[Marxism] Noam Chomsky on education

Ralph Johansen mdriscollrj at charter.net
Mon Jul 18 11:05:40 MDT 2011


Louis Proyect wrote

http://www.zcommunications.org/interview-on-education-by-noam-chomsky


One thing that's interesting, and frustrating, about Chomsky's critique 
is that he shows only how far one can go without a Marxist analysis. 
Class and capitalism are not part of his critique, except to acknowledge 
occasionally and peremptorily that the problem occurs within the 
confines of"state capitalist democracies".

    For example, in his reply to these questions:

    "As a student especially, you hear a lot of complaints from students
    that the system doesn't work for them. What's the fix? How does a
    student direct their own academic career?

    There's no single magic answer for that. There can be a lot of
    problems. I got into college at age 16. By age 17 I was ready to
    drop out because it was so boring. Then I sort of found my own way.
    But there's no single answer to what is the failure of the
    university system to address your own needs, concerns and wishes.

    What do you see as some of those major issues that stand out to you
    in the American system?

    The major issue, which varies from place to place of course, is the
    tendency to move towards a model of teaching, which sort of back a
    couple centuries ago, used to be called filling a vessel with water
    instead of encouraging students to be creative and independent and
    develop their own interests and concerns. Now that's not everywhere.

    For example, my own university, which is a science-oriented
    university, is quite different. Students aren't expected to
    regurgitate what they heard in a lecture. They're expected to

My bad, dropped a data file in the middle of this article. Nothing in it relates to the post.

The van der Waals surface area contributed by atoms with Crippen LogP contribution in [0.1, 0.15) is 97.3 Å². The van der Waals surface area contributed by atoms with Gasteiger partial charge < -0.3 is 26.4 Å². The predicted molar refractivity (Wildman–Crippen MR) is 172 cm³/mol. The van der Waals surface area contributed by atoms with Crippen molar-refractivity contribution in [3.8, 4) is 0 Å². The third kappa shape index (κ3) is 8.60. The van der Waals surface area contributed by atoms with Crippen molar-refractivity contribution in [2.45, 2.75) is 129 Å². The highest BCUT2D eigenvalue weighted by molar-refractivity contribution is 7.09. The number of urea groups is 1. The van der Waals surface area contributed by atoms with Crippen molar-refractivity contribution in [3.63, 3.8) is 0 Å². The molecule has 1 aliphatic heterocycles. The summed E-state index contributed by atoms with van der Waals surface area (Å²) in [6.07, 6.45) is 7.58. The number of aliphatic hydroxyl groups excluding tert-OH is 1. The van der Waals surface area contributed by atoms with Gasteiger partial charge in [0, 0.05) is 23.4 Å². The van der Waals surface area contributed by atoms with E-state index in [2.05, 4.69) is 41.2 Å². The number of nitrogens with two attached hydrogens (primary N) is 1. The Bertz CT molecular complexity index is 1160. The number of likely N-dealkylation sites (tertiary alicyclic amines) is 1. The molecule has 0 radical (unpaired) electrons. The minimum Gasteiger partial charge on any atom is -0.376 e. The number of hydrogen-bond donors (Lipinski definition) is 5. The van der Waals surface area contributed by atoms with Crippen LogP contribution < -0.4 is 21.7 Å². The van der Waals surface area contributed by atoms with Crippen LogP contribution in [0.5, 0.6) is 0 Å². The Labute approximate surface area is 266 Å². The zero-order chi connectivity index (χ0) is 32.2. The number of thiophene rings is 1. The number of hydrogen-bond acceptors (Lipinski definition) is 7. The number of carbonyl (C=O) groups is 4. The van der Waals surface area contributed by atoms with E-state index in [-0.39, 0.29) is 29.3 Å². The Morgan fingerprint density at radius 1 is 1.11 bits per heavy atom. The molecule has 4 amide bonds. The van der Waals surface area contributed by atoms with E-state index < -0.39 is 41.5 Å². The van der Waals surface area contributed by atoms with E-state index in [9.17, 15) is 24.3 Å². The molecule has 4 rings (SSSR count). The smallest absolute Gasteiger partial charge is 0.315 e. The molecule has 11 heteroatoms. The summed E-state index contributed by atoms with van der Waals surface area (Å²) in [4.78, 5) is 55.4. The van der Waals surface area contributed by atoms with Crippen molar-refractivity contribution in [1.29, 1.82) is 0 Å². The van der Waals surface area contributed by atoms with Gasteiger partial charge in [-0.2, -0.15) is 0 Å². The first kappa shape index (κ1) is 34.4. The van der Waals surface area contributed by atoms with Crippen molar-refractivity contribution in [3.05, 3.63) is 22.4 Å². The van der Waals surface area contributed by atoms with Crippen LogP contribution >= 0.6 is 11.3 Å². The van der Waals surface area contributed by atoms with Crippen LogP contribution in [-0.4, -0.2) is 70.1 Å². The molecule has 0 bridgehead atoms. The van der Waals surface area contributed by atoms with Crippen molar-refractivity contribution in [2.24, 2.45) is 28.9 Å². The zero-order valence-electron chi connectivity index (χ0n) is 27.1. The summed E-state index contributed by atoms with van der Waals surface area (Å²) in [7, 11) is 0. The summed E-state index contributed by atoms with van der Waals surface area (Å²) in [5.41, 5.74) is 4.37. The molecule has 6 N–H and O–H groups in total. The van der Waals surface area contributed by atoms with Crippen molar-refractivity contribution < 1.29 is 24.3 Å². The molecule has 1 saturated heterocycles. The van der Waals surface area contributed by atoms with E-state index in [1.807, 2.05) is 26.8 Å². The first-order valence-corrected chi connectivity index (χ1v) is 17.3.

challenge, to innovate, to question and so on. Science couldn't
    survive without that. But that's unfortunately not the general pattern."


There's much about how as an individual student one might find one's way 
to a more "fulfilling" education, but there's no injunction to 
solidarity and to class action as the solution to a systemic problem. 
There's no delving more deeply into the nature of that systemic problem. 
Only the offhand, drab assertion that "There should, in my opinion, be 
student participation" [in the way universities are run at the 
administrative level or governing level.]

There's no treatment in any meaningful sense of the content of 
curriculum, how, even in the orientation of basic science, it follows 
the imperatives of capital accumulation, in the sciences, in the "social 
studies" departments, as well as in the arts, rather than facilitating 
at every turn the essential critique of capital, what an education could 
look like if it were to be shaped toward human fulfillment rather than 
fulfillment of the requirements for return on capital investment, and 
how we can begin our own history in making the transition to a system 
truly serving our collective needs. And that includes the elite schools 
like MIT, where the difference is that, unlike the lower-order 
educational institutions which turn out the mid-level "proles" for the 
economy,  these schools are set up to turn out the higher-order 
managerial cadre, the social interpretive and manipulative masters of 
apologia, and the technologically proficient cogs in the capitalist 
machine.

We on this list for the most part know all this, but here the context is 
Chomsky's analysis, where you won't find what we find in common here 
discussed in any penetrating manner by Chomsky. In this regard his 
dismissal of Marxian analysis is his most egregious failing, derived 
surely from an indifferent reading of what Marx actually wrote and from 
the failed experience of attempts at transition in the name of Marx in 
the last century.

That pretty much defines for me the difference between an informed 
anarchist and an informed Marxian socialist. Not only in the sense that 
the disparate adherents who identify themselves as anarchist and who 
derive their critique mainly from Godwin, Proudhon, Bakunin, Kropotkin, 
Malatesta, Goldman and Bookchin have no collective program of any kind, 
but most importantly that the various anarchist analyses, which most 
commonly hinge on abolishing authority tout court, generally lack a 
transition program based on a scientific analysis of capitalism that 
enables an informed, measurable and deliberate transcendence of capital 
toward a system in the complete control of what Marx termed the 
"associated producers."




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